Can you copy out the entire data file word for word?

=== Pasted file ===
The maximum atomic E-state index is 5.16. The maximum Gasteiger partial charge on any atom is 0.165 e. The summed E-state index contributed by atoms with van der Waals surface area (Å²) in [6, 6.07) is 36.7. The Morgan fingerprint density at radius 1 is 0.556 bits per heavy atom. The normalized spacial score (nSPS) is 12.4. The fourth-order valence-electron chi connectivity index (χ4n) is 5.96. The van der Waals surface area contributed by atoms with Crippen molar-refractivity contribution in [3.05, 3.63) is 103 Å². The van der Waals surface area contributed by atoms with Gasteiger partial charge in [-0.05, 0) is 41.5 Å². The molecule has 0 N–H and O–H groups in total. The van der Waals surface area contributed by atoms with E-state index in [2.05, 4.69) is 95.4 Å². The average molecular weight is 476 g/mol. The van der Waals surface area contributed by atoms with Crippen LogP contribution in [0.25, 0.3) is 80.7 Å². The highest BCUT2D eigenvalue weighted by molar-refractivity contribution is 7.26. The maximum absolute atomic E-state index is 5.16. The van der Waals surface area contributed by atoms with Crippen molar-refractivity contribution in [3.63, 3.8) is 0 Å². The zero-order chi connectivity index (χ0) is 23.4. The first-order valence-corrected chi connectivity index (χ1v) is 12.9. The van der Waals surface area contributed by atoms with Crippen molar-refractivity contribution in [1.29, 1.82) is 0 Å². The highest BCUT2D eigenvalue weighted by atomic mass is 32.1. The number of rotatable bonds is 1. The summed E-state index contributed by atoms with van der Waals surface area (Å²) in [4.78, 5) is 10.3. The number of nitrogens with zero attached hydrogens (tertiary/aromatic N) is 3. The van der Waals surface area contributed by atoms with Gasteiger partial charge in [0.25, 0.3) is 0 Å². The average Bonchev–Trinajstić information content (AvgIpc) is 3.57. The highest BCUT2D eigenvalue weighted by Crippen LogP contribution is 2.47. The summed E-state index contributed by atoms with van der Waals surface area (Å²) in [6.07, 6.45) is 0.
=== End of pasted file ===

The maximum atomic E-state index is 5.16. The maximum Gasteiger partial charge on any atom is 0.165 e. The summed E-state index contributed by atoms with van der Waals surface area (Å²) in [6, 6.07) is 36.7. The Morgan fingerprint density at radius 1 is 0.556 bits per heavy atom. The normalized spacial score (nSPS) is 12.4. The fourth-order valence-electron chi connectivity index (χ4n) is 5.96. The van der Waals surface area contributed by atoms with Crippen molar-refractivity contribution in [3.05, 3.63) is 103 Å². The van der Waals surface area contributed by atoms with Gasteiger partial charge in [-0.05, 0) is 41.5 Å². The molecule has 0 N–H and O–H groups in total. The van der Waals surface area contributed by atoms with E-state index in [2.05, 4.69) is 95.4 Å². The average molecular weight is 476 g/mol. The van der Waals surface area contributed by atoms with Crippen LogP contribution in [0.25, 0.3) is 80.7 Å². The highest BCUT2D eigenvalue weighted by molar-refractivity contribution is 7.26. The maximum absolute atomic E-state index is 5.16. The van der Waals surface area contributed by atoms with Crippen molar-refractivity contribution in [3.63, 3.8) is 0 Å². The zero-order chi connectivity index (χ0) is 23.4. The first-order valence-corrected chi connectivity index (χ1v) is 12.9. The van der Waals surface area contributed by atoms with Crippen molar-refractivity contribution in [1.29, 1.82) is 0 Å². The highest BCUT2D eigenvalue weighted by atomic mass is 32.1. The number of rotatable bonds is 1. The summed E-state index contributed by atoms with van der Waals surface area (Å²) in [4.78, 5) is 10.3. The number of nitrogens with zero attached hydrogens (tertiary/aromatic N) is 3. The van der Waals surface area contributed by atoms with Gasteiger partial charge in [0.25, 0.3) is 0 Å². The average Bonchev–Trinajstić information content (AvgIpc) is 3.57. The highest BCUT2D eigenvalue weighted by Crippen LogP contribution is 2.47. The summed E-state index contributed by atoms with van der Waals surface area (Å²) in [6.07, 6.45) is 0.